What is the Area Hazard Classification?

The class and the size of fire likely to occur in a particular area are key factors in determining the appropriate type and size of extinguisher to be used. Together, the class and size of a potential fire define the hazard for which your extinguisher installations must be designed.

Hazard Classification: (per the National Fire Protection Association Standard for Portable Fire Extinguishers):

Light (Low) Hazard

Light (Low) hazard occupancies shall be classified as locations where the quantity and combustibility of Class A combustibles and Class B flammables are low and fires with relatively low rates of heat release are expected.

 

Ordinary (Moderate) Hazard

Ordinary (Moderate) hazard occupancies shall be classified as locations where the quantity and combustibility of Class A combustible materials and Class B flammables is moderate and fires with moderate rates of heat release are expected.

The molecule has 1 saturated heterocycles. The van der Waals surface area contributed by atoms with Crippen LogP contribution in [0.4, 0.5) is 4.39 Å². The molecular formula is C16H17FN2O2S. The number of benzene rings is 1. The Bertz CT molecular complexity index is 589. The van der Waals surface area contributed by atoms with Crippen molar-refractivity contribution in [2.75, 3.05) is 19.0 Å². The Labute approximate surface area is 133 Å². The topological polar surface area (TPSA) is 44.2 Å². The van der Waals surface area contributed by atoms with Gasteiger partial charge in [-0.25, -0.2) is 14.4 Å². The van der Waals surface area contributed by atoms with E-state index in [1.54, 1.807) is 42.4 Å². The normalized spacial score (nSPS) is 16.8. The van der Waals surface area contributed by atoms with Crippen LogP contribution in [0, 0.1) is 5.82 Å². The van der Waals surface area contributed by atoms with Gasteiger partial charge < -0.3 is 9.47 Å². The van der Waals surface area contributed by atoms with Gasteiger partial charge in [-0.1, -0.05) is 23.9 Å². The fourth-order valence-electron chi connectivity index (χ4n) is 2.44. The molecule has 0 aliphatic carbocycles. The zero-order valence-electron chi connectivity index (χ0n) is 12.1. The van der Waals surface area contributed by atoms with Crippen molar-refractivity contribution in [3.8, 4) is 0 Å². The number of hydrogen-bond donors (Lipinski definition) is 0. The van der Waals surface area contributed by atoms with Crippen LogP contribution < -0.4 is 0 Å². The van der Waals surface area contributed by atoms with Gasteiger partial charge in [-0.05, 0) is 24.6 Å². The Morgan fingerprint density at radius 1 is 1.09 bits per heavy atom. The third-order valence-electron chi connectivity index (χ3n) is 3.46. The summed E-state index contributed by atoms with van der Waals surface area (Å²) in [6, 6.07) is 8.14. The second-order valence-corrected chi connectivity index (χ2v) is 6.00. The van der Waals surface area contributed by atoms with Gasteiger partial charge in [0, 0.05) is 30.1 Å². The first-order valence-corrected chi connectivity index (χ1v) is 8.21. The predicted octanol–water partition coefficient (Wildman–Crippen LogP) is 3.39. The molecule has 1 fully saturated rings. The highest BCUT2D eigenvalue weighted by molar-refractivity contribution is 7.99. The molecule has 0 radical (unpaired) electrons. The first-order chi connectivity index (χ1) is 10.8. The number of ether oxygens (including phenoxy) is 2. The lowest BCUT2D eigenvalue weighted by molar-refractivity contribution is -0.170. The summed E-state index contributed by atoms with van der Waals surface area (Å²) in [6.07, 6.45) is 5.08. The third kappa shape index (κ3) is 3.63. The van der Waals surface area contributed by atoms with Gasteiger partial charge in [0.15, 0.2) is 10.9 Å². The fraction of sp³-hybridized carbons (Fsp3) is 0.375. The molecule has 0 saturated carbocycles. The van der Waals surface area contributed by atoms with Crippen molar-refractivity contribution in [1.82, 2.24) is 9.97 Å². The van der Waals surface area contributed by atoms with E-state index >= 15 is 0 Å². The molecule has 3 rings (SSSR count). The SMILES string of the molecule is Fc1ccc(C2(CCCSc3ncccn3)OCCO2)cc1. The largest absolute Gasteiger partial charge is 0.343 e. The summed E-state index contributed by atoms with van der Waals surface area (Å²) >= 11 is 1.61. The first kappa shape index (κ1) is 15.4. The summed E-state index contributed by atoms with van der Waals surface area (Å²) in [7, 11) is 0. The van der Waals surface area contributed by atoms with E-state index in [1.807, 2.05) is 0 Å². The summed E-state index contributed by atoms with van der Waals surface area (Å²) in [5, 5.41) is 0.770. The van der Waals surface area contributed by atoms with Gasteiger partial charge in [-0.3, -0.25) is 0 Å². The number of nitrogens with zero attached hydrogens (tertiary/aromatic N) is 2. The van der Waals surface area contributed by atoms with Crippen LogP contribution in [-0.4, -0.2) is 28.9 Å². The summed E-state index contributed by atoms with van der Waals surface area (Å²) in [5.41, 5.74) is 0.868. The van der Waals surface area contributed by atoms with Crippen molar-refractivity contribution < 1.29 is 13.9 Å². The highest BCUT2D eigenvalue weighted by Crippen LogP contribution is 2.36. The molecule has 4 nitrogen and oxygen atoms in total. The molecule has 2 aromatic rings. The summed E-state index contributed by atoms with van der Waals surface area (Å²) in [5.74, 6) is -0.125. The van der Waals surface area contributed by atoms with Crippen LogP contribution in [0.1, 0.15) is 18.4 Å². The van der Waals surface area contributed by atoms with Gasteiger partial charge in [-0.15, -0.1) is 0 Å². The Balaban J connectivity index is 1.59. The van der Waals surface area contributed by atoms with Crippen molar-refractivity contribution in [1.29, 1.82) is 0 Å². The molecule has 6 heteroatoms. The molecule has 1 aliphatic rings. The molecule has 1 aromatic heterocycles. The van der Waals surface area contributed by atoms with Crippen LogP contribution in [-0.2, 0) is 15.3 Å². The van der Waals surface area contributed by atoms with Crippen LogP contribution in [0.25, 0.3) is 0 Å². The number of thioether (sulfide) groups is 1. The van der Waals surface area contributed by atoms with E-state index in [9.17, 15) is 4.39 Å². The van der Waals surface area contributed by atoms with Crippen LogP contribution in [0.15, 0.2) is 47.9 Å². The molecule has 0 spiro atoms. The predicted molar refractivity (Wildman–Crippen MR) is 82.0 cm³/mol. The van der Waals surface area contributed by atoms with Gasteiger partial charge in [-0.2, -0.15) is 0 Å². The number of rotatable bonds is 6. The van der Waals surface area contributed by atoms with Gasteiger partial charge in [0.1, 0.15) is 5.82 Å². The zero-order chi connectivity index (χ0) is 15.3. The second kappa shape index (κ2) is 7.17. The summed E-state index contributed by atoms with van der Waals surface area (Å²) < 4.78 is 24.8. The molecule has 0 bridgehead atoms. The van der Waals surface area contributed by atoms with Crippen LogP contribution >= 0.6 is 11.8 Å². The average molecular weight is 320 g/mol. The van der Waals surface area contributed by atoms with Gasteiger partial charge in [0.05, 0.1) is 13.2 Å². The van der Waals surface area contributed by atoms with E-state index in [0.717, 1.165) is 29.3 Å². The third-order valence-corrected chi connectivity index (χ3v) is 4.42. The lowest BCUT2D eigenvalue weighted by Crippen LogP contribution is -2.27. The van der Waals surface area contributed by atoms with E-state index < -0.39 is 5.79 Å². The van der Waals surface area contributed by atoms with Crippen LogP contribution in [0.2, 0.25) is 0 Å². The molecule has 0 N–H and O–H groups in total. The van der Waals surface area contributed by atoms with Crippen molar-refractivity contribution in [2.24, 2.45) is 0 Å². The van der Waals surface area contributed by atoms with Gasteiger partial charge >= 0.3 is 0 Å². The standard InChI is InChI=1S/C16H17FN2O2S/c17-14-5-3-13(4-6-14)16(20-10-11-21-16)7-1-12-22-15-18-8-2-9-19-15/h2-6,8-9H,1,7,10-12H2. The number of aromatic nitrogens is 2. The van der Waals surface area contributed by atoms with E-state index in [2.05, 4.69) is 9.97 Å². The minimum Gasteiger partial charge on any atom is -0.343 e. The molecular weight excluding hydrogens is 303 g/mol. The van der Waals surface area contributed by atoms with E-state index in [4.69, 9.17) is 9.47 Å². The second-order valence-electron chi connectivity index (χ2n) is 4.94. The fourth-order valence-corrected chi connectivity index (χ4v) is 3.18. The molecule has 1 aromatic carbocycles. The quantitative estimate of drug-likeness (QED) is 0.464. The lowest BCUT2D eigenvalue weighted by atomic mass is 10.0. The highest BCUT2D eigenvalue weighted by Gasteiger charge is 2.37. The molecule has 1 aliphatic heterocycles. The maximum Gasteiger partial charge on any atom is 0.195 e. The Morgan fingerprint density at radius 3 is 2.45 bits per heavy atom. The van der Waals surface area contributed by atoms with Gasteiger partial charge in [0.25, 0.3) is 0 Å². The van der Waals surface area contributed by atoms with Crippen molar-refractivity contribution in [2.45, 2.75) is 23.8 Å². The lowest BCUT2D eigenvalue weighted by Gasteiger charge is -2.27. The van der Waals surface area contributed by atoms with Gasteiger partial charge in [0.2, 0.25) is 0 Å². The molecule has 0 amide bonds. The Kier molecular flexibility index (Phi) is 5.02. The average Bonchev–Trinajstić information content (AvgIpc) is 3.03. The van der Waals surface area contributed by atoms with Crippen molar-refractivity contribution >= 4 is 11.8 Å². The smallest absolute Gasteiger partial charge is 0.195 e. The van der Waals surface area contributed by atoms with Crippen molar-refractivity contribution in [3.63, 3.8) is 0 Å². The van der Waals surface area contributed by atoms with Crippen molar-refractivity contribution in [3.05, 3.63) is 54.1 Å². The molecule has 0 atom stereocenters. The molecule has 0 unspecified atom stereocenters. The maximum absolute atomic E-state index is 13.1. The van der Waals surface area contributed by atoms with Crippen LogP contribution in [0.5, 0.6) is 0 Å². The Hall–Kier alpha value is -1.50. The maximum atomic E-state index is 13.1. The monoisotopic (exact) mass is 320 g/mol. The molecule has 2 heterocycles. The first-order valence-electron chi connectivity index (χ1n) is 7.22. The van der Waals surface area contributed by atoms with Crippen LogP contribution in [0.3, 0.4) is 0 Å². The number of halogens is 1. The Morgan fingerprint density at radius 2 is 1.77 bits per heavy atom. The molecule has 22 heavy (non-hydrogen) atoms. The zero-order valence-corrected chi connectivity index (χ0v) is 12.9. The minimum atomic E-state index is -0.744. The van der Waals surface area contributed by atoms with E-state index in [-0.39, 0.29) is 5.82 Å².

Extra (High) Hazard

Extra (High) hazard occupancies shall be classified as locations where the quantity and combustibility of Class A combustible material is high or where high amounts of Class B flammables are present and rapidly developing fires with high rates of heat release are expected

It is important to properly determine the hazard level for all areas. You may be required to install multiple extinguishers or extinguishers with multiple ratings. Restaurants for example, require multiple extinguishers due to multiple hazards. Low hazards in dining areas would require a Class A extinguisher, and high hazards in the kitchen would require a Class K extinguisher.

Special considerations have to be made with Class B fires. There are four typical types of flammable liquid fires:

  • Fire involving liquids at least 1/4" deep.
  • Spill fires in which the burning liquid is less than 1/4" deep.
  • Fires in which the burning liquid or gas is under pressure.
  • Three dimensional fires, involving burning liquids that are in motion.

Deep liquid fires build up more heat than spill fires and are best extinguished with agents that smother the fire such as foam. Spill fires can be brought under control with carbon dioxide or dry chemical extinguishers. Gas under pressure can only be controlled with dry chemical. Extinguishers used for fighting pressurized Class B fires must be outfitted with a special nozzle, which allows for the rapid release of more dry chemical. These extinguishers are known as fast flow extinguishers.

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